Interestingly, there are now four at the barn. The other boarders moved their two horses, which wasn’t, apparently, a surprise. I am having to resist, very strongly, the temptation of the empty stalls. There are cheap horses to be had everywhere, and apparently at Shipshewana you can pick up the ones even the kill buyers don’t want for as little as $10, or free if you haul them off that day just to get rid of them. Though the idea of picking up a horse with potential for less than I make in an hour, and flipping it a few months’ later, is tempting. My BO had the same thoughts. There are some horses that go through that only need some groceries and a bit of work to be children’s horses or husband horses or trail horses, which is the primary market around here. Her husband pointed out there’s no such thing as a free or cheap horse. We’ll see how long I remember that.

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2 Comments (+add yours?)

  1. lee
    Dec 29, 2009 @ 16:55:32

    I hear you about fear, and psyching oneself out before you even start. One of my Other People (I ride Other People’s Horses, mostly, except for this year with is a different long story) is having ongoing courage issues. I think it helps to work with someone who won’t let you back out unless you’re puking – and is sympathetic but firm once you are riding. It is really really hard to apply that to yourself, and much easier to have it applied to you by someone else, or have them apply it to you.

    Reply

    • luckytocope
      Dec 29, 2009 @ 21:48:48

      An interesting thought, especially as I’m going about this without a trainer. I’m not necessarily sure it would work for me–I tend to automatically rebel, at least from female teachers, so possibly I should try and find a male trainer (my riding instructors have almost all been female, and the male wasn’t exactly George Morris, if you know what I mean.) My male dance pros never really had to apply the boot to the butt, at least not so overtly that I noticed, as I generally didn’t argue or backtalk them, while I’ll evade like the dickens for a female teacher. I don’t really take “Just do it!” well, but on the other hand I don’t respond well to hand-holding, either.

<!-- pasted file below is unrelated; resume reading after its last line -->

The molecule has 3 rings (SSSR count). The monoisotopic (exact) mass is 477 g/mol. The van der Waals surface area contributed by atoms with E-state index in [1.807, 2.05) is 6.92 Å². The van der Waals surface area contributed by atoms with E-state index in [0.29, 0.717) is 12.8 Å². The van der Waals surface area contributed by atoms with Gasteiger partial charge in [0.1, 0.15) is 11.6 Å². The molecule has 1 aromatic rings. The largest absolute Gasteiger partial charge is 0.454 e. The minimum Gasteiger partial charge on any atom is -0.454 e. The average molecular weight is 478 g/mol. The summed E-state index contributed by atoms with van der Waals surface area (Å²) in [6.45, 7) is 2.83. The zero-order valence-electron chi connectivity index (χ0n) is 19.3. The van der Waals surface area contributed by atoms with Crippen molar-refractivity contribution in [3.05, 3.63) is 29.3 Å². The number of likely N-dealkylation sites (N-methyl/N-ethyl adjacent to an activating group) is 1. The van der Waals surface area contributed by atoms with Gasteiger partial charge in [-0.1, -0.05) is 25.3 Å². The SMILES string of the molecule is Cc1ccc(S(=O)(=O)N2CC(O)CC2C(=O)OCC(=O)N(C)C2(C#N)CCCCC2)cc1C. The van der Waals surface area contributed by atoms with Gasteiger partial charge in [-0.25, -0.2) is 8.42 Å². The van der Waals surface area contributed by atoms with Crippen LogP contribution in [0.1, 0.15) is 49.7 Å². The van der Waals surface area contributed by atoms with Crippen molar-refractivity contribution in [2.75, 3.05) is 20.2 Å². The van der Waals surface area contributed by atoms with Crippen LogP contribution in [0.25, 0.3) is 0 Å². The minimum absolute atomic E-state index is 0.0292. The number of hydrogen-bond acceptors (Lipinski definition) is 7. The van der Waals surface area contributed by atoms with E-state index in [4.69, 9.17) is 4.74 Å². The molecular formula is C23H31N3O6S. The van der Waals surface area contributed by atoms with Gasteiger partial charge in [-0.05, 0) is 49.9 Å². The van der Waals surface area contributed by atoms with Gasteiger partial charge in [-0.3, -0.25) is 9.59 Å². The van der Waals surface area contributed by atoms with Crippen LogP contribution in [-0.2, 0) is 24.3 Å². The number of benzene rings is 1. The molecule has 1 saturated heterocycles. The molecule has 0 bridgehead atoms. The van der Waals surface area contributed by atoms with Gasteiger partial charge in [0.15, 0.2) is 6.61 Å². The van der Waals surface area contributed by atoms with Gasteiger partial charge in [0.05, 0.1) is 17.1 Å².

I have a deep-seated suspicion that what I *really* need is what I would tell my skating students they needed–a good fall to realize that it wasn’t THAT bad. The difference is, except in very odd circumstances, like if you’re going too slow, falls in skating don’t actually hurt much. (It hurts much more to fall standing still than it does to go fast.) In retrospect, all but three or four falls I took before were ego bruises rather than seriously painful, but when there’s a thousand-pound horse involved there is always that chance this one is going to be REALLY ugly. That, or I need to get on, ride, and find out what he’s going to do at a trot and canter and what he thinks about jumping. But all that is not only going to have to wait for the farrier, it’s also going to have to wait for the ground to thaw. I’m not sure yet if that’s a good thing or a bad thing.

      Reply